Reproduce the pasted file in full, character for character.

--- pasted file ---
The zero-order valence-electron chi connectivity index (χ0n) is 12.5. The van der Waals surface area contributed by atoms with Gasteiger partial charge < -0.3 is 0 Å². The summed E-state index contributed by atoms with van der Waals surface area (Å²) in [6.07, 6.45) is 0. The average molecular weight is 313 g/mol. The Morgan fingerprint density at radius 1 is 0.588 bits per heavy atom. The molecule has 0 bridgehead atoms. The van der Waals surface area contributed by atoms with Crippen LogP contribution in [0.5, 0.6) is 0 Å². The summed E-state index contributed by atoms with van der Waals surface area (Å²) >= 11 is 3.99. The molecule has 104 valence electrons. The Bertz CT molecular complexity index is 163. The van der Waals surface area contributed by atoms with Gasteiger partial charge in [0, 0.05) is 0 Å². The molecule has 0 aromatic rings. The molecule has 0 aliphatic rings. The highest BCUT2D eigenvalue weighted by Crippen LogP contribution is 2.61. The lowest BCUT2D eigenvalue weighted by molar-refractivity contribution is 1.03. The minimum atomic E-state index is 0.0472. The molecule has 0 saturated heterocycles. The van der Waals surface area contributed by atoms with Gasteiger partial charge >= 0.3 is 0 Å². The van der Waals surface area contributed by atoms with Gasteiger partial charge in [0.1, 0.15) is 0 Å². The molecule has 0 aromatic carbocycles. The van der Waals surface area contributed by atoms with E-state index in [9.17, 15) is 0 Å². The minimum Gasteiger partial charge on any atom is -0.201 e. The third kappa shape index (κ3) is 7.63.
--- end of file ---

The zero-order valence-electron chi connectivity index (χ0n) is 12.5. The van der Waals surface area contributed by atoms with Gasteiger partial charge < -0.3 is 0 Å². The summed E-state index contributed by atoms with van der Waals surface area (Å²) in [6.07, 6.45) is 0. The average molecular weight is 313 g/mol. The Morgan fingerprint density at radius 1 is 0.588 bits per heavy atom. The molecule has 0 bridgehead atoms. The van der Waals surface area contributed by atoms with Crippen LogP contribution in [0.5, 0.6) is 0 Å². The summed E-state index contributed by atoms with van der Waals surface area (Å²) >= 11 is 3.99. The molecule has 104 valence electrons. The Bertz CT molecular complexity index is 163. The van der Waals surface area contributed by atoms with Gasteiger partial charge in [0, 0.05) is 0 Å². The molecule has 0 aromatic rings. The molecule has 0 aliphatic rings. The highest BCUT2D eigenvalue weighted by Crippen LogP contribution is 2.61. The lowest BCUT2D eigenvalue weighted by molar-refractivity contribution is 1.03. The minimum atomic E-state index is 0.0472. The molecule has 0 saturated heterocycles. The van der Waals surface area contributed by atoms with Gasteiger partial charge >= 0.3 is 0 Å². The van der Waals surface area contributed by atoms with Gasteiger partial charge in [0.1, 0.15) is 0 Å². The molecule has 0 aromatic carbocycles. The van der Waals surface area contributed by atoms with E-state index in [9.17, 15) is 0 Å². The minimum Gasteiger partial charge on any atom is -0.201 e. The third kappa shape index (κ3) is 7.63.